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With wheels yet hovering o'er the ocean brim, 140
Shot parallel to the earth his dewy ray,
Discovering in wide landskip all the east
Of Paradise and Eden's happy plains,
Lowly they bow'd adoring, and began
Their orisons, each morning duly paid

In various stile ; for neither various stile
Nor holy rapture wanted they to praise
Their Maker, in fit strains pronounc'd or sung
Unmeditated, such prompt eloquence
Flow'd from their lips, in prose or numerous verse,
More tuneable than needed lute or harp 151


145.each morning duly paid God's works, and awaken that din

In various ftile ;] As it is very vine enthusiasın, which is so natuwell known that our author was no ral to devotion. But if this calling friend to set forms of prayer, it is upon the dead parts of nature is at no wonder that he ascribes exten- all times a proper kind of worporary effufions to our first parents ; hip, it was in a particular manner but even while he attributes sirains suitable to our first parents, who unmeditated to then he himself imi. had the creation frelh upon their tates the Psalmiit.

minds, and had not seen the va153. These are thy glorious qu'orks, rious dispensations of Providence, &c.j The morning hymn is written nor confequently could be acquaintin imitation of one of those Psalms, ed with those many topics of praise, where in the overflowings of gra- which might afford matter to the titude and praise the Pfalmift calls devotions of their pofterity. I need not only upon the Angels, but not remark the beautiful spirit of up n the most conspicuous parts of poetry, which runs thro’ this whole the inanimate creation, to join with hymn, nor the holiness of that rehim in extolling their common solution with which it concludes. Maker Invocations of this nature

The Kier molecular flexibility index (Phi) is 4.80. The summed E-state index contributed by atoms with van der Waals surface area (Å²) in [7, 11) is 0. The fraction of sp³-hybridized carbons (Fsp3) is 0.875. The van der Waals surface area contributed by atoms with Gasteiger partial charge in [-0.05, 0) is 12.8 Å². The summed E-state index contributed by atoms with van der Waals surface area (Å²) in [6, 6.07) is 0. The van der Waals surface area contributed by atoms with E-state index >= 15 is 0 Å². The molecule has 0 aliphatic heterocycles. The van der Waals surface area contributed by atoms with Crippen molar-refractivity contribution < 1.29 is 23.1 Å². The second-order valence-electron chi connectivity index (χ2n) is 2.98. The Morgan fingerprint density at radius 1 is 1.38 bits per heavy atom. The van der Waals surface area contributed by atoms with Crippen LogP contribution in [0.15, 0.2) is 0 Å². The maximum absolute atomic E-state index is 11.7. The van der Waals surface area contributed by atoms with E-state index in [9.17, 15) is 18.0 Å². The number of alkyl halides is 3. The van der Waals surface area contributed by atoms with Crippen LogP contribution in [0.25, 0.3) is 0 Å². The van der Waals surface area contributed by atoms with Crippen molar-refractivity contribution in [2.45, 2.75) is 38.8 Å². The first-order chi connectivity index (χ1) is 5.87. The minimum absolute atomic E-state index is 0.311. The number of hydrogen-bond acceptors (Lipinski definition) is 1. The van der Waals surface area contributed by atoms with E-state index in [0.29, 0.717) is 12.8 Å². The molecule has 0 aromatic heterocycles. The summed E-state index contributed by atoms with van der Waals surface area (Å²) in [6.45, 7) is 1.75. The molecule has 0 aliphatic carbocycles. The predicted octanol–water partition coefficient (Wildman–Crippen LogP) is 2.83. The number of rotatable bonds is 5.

Aadifon, fill the mind with glorious ideas of


To add more sweetness; and they thus began.

These are thy glorious works, Parent of good, Almighty, thine this universal frame, Thus wondrous fair ; thyself how wondrous then! Unspeakable, who sitst above these Heavens 156 To us inviGble, or dimly seen In these thy lowest works; yet these declare Thy goodness beyond thought, and pow'r divine. Speak ye who best can tell, ye sons of light 160 Angels; for


behold him, and with songs And choral symphonies, day without night, Circle his throne rejoicing; ye in Heaven,


The author has raised our expec- ' the first author of beauty harh created tation by commending the various them But if they were astonished file, and boly rapture, and prompt at their power and virtue, let inim eloquence of our first parents; and understand by them how much migh. indeed the hymn is truly divine, tier he is that made them. For by and will fully answer all that we the greainess and beauty of the creaexpected. It is an imitation, or tures, proportionably the maker of rather a sort of paraphrafe of the them is jeen. 148th Pfalm, and (of what is a paraphrase upon that) the Canticle

160. Speck ye who beli cantell, &c. placed after Te Deum in the Li- He is unspeakabli, ver. 156. no turgy, O all ye works of the Lord, creature can speak worthily of him bels ze the Lord, &c. which is the